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Discussion Starter #1
I saw on here how to do this before but can't find it....anyone....anyone.
 

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I don't think you can find a short with a test light unless you can find the short. Electricity isn't going to flow through a bulb when it has a much easier path back to ground.
 

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Discussion Starter #3
It was something like put a test light on the alt or battery on a car....if it lights up there is a current through it and a short soewhere draining the batt....pull fuses one by one and when the light goes off, you have found the circuit with a short......but I cant remember where to put the test light.
 

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Maybe I'm way off, but wouldn't you remove the positive from the battery.. put the test light between the + and battery cable.. Pull all fuses and put them in 1 by one and when it lights up you know where your draw is?

:shrug like I said I could be wrong..

and this really should be in the noobie questions..
 

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Ah, the procedure you're referring to is to help find a draw that is draining the battery while the vehicle is off. You disconnect the negative battery cable from the battery and attach it to the positive side of the test light. Then you connect the negative side of the test light to the negative battery terminal. If it lights up, something's drawing power. Then start pulling fuses until the light goes out.
 

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Ah, the procedure you're referring to is to help find a draw that is draining the battery while the vehicle is off. You disconnect the negative battery cable from the battery and attach it to the positive side of the test light. Then you connect the negative side of the test light to the negative battery terminal. If it lights up, something's drawing power. Then start pulling fuses until the light goes out.
This is pretty much the idea. Although when I do it I use the positive cable and post with test light in between, but either way will produce the same results. The light should light up regardless if there's a big draw or not. If the light lights up nice and bright (as if you placed it across both positive post and negative posts), then there's a draw. It "SHOULD" light up dim due to your presets in your radio and memory for your clock. If it lights up nice and bright, start pulling fuses until the light goes out or back to dim. Once the fuse for the problem circuit is found, then figure out whats on the circuit and start investigating those items.
 

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Actually, the test light needs to go on the negative side for at least one reason, but I always recommend putting it on the negative anyway due to the size of the inductive arc caused by hooking the positive cable back onto the positive terminal. Doing it on the negative side produces a much smaller arc, reducing the chance of a battery explosion.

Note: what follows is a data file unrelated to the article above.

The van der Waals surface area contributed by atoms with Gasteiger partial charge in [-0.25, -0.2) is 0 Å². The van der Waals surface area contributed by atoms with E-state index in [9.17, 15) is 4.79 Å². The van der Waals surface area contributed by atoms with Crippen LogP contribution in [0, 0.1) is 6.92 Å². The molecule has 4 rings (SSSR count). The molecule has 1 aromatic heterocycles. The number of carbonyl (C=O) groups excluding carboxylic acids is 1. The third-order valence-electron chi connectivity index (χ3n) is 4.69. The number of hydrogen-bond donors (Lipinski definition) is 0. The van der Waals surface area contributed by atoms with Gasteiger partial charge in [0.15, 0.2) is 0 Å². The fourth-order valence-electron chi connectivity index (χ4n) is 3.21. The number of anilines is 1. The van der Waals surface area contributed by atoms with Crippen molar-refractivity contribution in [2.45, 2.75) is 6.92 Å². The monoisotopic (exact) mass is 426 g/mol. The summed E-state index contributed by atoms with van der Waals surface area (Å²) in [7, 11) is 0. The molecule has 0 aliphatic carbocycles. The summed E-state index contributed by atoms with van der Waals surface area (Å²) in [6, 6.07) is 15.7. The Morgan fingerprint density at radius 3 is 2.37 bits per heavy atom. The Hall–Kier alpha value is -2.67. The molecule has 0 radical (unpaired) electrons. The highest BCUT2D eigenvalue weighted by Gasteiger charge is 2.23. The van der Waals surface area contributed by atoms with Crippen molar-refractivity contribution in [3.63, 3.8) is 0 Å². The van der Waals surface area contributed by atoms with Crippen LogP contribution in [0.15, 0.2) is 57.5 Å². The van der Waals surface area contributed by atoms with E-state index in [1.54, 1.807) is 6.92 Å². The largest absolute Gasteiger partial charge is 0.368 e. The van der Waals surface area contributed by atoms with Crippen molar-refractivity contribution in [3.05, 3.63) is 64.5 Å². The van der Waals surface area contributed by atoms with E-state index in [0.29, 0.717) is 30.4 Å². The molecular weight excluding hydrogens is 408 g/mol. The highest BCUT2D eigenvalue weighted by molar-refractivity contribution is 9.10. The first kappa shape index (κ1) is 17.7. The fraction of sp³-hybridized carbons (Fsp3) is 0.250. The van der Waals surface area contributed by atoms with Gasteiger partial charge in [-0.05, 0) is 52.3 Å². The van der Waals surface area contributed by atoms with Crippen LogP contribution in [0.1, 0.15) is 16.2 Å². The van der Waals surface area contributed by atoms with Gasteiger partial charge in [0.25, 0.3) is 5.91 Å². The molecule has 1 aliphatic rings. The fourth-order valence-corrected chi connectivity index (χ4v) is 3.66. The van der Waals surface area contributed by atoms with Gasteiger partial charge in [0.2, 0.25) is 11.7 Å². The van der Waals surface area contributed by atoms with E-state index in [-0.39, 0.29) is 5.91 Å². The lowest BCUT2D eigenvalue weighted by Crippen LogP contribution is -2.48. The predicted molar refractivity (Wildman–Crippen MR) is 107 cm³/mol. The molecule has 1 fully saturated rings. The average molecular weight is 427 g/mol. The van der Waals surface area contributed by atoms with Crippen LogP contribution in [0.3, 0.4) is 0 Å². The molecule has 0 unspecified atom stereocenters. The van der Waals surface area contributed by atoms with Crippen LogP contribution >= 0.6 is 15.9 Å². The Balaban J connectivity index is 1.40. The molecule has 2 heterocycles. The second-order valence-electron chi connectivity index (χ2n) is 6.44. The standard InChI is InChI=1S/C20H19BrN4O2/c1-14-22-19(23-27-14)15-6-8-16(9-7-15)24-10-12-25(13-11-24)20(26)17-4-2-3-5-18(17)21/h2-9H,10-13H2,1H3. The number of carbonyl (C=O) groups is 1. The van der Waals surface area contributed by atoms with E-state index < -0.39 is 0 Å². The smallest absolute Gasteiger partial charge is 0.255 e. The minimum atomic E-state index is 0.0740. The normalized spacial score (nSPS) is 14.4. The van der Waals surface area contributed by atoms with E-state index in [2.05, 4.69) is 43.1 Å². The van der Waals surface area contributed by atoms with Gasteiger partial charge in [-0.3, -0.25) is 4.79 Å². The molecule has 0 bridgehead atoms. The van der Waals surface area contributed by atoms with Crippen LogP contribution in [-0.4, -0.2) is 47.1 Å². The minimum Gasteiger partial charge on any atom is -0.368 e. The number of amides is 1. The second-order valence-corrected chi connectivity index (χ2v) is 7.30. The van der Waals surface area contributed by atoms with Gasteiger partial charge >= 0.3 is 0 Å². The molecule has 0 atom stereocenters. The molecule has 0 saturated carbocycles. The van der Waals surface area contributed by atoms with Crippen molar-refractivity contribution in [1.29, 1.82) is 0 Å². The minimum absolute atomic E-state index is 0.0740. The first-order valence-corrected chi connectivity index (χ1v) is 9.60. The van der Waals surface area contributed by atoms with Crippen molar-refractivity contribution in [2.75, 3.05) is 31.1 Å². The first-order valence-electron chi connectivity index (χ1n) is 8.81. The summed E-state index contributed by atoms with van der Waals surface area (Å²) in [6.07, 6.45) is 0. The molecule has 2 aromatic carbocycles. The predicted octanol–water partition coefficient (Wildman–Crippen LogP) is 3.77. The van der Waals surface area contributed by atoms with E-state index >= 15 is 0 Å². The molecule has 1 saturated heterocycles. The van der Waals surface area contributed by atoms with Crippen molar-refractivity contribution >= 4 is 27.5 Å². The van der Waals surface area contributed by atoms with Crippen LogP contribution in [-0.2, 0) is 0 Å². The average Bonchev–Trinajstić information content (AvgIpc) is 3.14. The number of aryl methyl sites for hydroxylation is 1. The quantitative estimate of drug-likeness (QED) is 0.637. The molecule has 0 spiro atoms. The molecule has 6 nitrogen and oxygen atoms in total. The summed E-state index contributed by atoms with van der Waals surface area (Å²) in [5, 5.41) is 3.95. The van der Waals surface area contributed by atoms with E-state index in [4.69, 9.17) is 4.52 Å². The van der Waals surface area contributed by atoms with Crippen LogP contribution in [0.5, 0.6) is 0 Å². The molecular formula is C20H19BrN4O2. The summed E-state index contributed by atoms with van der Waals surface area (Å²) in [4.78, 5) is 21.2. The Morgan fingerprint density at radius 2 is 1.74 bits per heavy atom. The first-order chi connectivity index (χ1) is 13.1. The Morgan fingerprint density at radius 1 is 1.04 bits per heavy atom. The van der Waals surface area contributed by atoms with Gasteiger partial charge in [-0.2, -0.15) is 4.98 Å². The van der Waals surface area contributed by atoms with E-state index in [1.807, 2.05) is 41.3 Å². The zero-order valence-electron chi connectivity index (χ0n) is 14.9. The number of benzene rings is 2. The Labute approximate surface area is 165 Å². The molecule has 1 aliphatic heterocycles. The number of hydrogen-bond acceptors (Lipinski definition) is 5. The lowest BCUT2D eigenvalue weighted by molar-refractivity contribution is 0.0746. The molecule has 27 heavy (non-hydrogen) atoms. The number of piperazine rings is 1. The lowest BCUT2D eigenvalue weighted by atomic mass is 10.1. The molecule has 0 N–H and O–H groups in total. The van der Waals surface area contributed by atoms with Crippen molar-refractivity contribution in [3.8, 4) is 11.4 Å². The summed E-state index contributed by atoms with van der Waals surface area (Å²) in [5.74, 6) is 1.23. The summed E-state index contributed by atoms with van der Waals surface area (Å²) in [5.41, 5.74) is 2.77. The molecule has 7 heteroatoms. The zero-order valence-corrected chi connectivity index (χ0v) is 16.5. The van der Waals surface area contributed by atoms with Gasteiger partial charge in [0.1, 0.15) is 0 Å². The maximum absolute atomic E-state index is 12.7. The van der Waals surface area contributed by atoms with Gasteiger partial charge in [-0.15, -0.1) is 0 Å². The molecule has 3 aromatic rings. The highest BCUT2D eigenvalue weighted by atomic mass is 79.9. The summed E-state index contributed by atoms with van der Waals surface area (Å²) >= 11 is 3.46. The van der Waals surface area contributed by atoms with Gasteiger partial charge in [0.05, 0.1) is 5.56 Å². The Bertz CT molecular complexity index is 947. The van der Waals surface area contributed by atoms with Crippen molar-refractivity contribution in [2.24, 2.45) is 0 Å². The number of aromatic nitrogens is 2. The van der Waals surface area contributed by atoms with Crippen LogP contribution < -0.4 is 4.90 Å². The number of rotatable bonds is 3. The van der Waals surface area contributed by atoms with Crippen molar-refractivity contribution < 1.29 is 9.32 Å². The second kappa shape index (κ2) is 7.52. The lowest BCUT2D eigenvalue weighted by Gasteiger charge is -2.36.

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Why would you need to use a test light instead of a cheap Radio Shack multimeter?

I can't imagine how you could find a short with a test light. The test light requires power to light.. there will be no power with a short.
 

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I can't imagine how you could find a short with a test light. The test light requires power to light.. there will be no power with a short.
Go try it.Its works
hook it up ether way,and for a test open a door ,it will light up bright.
 

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Mud God - R.I.P.
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Pull the + post cable off the Bat. hook the ground end of the test light to the Bat,the prob end the the cable.The light will be off or dim if NOTHING is on or there isn't a short.If you open a door the light will shine BRIGHT.Same if theres a short.
 

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Pull the + post cable off the Bat. hook the ground end of the test light to the Bat,the prob end the the cable.The light will be off or dim if NOTHING is on or there isn't a short.If you open a door the light will shine BRIGHT.Same if theres a short.
So by opening the door you verify that you have continuity from the battery through your test light to the battery cable? This helps you find a short how?
 

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Mud God - R.I.P.
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That doesn't help at all.
But will show you if the light is bright or changes.
If the light is bright,with EVERYTHING turned, off doors closed,there's a draw"possible short",you can then pull one fuse at a time till you find the one that changes the light.Then research what all is on that circuit.
 

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I guess it depends on your defenition of "short". My defenition would have blown the fuse in the cigarette lighter circuit.
 

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I guess it depends on your defenition of "short". My defenition would have blown the fuse in the cigarette lighter circuit.
That wouldn't be a short.. That would be an "Open" Huge difference..

That's why you're not comprehending the explination.
 

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ok i a having similar problem and i went through the process of the light test above and no matter fuse was pulled light never went out.
door switch tape closed.
 
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